Heston's family released a statement announcing the death, the Los Angeles Times reported.
In 2002, Heston released a videotape announcing that he was suffering from Alzheimer's disease.
"The world is a tough place," he said. "You're never going to get out of it alive."
While Heston's most famous roles were in Biblical epics like "The Ten Commandments" and "Ben Hur," he showed an enormous range. He played a Mexican police officer in "Touch of Evil" with Orson Welles, Marc Antony in "Julius Caesar" and sci-fi heroes in "Soylent Green" and "Planet of the Apes."
"I don't seem to fit really into the 20th Century," Heston said in 1965. "Pretty soon, though, I've got to get a part where I wear pants with pleats and pockets."
In his later years, Heston was a well-known advocate of gun rights, parodying his role as Moses with a rifle instead of a rod for the National Rifle Association and serving as the organization's president.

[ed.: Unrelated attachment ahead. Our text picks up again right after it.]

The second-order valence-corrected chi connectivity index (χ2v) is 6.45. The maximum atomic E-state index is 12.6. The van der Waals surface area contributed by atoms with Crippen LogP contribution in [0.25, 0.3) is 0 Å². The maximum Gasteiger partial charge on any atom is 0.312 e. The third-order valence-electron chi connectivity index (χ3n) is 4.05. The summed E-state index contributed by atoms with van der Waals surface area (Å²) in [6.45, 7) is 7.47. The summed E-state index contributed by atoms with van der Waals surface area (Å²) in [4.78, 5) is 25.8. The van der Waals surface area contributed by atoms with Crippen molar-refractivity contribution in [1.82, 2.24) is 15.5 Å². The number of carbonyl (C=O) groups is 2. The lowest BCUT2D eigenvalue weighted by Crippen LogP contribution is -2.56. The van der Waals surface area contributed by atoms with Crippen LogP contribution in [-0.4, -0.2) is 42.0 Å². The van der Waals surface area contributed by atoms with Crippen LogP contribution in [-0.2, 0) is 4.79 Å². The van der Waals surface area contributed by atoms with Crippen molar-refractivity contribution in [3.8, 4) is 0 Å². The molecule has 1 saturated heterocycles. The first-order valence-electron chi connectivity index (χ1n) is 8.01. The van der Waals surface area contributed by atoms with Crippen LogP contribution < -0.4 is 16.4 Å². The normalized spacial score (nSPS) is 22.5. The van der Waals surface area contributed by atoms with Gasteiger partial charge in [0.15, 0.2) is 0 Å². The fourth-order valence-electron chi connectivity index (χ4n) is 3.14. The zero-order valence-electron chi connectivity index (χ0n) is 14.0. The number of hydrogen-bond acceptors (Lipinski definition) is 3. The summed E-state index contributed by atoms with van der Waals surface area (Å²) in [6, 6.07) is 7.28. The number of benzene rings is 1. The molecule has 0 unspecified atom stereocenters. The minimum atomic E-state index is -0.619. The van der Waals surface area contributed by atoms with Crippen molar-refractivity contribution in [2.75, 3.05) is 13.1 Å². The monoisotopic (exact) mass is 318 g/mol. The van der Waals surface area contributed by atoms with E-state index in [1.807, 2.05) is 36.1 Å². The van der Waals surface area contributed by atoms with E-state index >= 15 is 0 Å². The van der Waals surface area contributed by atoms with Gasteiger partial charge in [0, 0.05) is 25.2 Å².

The American Film Institute established the Charlton Heston Award in 2003, and made him its first recipient. The award is given to "acknowledge individuals who have made distinguished contributions to both the film and television communities and to the American Film Institute."
In 1997, the Academy of Motion Picture Arts and Sciences presented Heston with its Jean Hersholt Humaniatrian Award.
Heston served as president of the Screen Actors Guild from 1965 to 1971.
He is survived by his wife, Lydia. They married in 1944.